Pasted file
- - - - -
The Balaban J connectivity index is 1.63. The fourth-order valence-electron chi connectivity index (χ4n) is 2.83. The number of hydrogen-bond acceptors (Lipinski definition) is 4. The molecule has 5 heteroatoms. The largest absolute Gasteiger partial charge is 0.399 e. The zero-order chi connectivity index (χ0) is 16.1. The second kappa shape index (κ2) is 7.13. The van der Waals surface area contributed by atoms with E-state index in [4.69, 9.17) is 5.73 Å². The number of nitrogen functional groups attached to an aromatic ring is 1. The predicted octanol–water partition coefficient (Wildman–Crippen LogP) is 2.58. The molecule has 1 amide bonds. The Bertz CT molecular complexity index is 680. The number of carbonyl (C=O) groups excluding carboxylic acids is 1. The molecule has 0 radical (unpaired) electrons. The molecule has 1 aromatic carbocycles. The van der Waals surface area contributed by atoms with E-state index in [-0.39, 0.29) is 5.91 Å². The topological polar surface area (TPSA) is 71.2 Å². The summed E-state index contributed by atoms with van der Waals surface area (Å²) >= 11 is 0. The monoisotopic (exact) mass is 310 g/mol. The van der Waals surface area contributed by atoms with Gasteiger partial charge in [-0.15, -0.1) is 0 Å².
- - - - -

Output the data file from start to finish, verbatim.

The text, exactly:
The Balaban J connectivity index is 1.63. The fourth-order valence-electron chi connectivity index (χ4n) is 2.83. The number of hydrogen-bond acceptors (Lipinski definition) is 4. The molecule has 5 heteroatoms. The largest absolute Gasteiger partial charge is 0.399 e. The zero-order chi connectivity index (χ0) is 16.1. The second kappa shape index (κ2) is 7.13. The van der Waals surface area contributed by atoms with E-state index in [4.69, 9.17) is 5.73 Å². The number of nitrogen functional groups attached to an aromatic ring is 1. The predicted octanol–water partition coefficient (Wildman–Crippen LogP) is 2.58. The molecule has 1 amide bonds. The Bertz CT molecular complexity index is 680. The number of carbonyl (C=O) groups excluding carboxylic acids is 1. The molecule has 0 radical (unpaired) electrons. The molecule has 1 aromatic carbocycles. The van der Waals surface area contributed by atoms with E-state index in [-0.39, 0.29) is 5.91 Å². The topological polar surface area (TPSA) is 71.2 Å². The summed E-state index contributed by atoms with van der Waals surface area (Å²) >= 11 is 0. The monoisotopic (exact) mass is 310 g/mol. The van der Waals surface area contributed by atoms with Gasteiger partial charge in [-0.15, -0.1) is 0 Å².